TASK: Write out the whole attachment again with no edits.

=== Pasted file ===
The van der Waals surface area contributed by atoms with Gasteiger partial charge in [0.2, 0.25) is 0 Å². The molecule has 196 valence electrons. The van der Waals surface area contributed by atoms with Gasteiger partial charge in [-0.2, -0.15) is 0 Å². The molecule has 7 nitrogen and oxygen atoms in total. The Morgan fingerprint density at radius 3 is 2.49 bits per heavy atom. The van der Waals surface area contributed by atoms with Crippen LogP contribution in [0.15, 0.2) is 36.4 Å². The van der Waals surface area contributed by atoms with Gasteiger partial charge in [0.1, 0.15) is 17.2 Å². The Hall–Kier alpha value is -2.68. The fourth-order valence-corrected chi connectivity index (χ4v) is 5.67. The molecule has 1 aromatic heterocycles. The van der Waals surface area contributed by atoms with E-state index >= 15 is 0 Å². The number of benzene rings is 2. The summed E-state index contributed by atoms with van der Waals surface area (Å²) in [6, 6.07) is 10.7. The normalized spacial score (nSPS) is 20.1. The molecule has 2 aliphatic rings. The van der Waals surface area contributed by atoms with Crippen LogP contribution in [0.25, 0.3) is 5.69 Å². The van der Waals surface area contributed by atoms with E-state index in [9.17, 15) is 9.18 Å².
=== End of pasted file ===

The van der Waals surface area contributed by atoms with Gasteiger partial charge in [0.2, 0.25) is 0 Å². The molecule has 196 valence electrons. The van der Waals surface area contributed by atoms with Gasteiger partial charge in [-0.2, -0.15) is 0 Å². The molecule has 7 nitrogen and oxygen atoms in total. The Morgan fingerprint density at radius 3 is 2.49 bits per heavy atom. The van der Waals surface area contributed by atoms with Crippen LogP contribution in [0.15, 0.2) is 36.4 Å². The van der Waals surface area contributed by atoms with Gasteiger partial charge in [0.1, 0.15) is 17.2 Å². The Hall–Kier alpha value is -2.68. The fourth-order valence-corrected chi connectivity index (χ4v) is 5.67. The molecule has 1 aromatic heterocycles. The van der Waals surface area contributed by atoms with E-state index >= 15 is 0 Å². The number of benzene rings is 2. The summed E-state index contributed by atoms with van der Waals surface area (Å²) in [6, 6.07) is 10.7. The normalized spacial score (nSPS) is 20.1. The molecule has 2 aliphatic rings. The van der Waals surface area contributed by atoms with Crippen LogP contribution in [0.25, 0.3) is 5.69 Å². The van der Waals surface area contributed by atoms with E-state index in [9.17, 15) is 9.18 Å².